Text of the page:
It can be hard for elementary school kids to fully understand what it’s like to live with a disability — let alone experience it themselves. But that’s what Central Elementary School children tried to do through the Mamaroneck School District’s annual Building Bridges program.
With the help of parent volunteers and guest speakers with different abilities, children in every classroom participated in demonstrations and activities to help them grasp the challenges and rewards that come to people with different abilities.
A vision-impaired woman (with a very appealing guide dog), a gold medal-winning Paralympic athlete and a panel of Mamaroneck High kids who have successfully overcome learning disabilities were among the visitors.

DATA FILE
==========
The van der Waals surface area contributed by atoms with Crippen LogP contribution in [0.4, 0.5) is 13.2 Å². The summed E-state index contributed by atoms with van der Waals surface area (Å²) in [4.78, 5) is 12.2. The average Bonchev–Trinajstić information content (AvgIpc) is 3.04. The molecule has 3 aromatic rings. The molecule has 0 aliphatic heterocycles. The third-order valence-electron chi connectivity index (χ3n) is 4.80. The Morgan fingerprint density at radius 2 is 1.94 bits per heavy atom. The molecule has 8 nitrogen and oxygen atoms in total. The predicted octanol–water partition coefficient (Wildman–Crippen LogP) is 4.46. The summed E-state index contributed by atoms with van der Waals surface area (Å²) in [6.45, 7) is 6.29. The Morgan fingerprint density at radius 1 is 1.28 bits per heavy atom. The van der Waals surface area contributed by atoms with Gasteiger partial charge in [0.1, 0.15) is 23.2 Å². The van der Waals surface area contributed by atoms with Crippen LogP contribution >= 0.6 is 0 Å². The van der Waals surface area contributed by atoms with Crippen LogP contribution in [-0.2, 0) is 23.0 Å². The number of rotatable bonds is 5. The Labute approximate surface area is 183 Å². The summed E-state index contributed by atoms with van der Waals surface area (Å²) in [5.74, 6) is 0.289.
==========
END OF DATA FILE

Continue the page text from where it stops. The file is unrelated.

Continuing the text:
Younger students learned about sensory disabilities, like vision and hearing impairment. First-graders were blindfolded and read their names in Braille. Second-graders were treated to a sonic boom alarm clock, practiced lip reading and learned some basic American Sign Language.
Third-graders studied Autism and Downs Syndrome, while fourth-graders learned about life in a wheelchair. Fifth graders focused on learning disabilities, like dyslexia.
Organizers say the program is designed to help kids grasp differences — yet highlight the ways in which people are the same. As one second-grader said, “Everybody likes to have a friend.”
— Article and photo submitted by Laura Jofre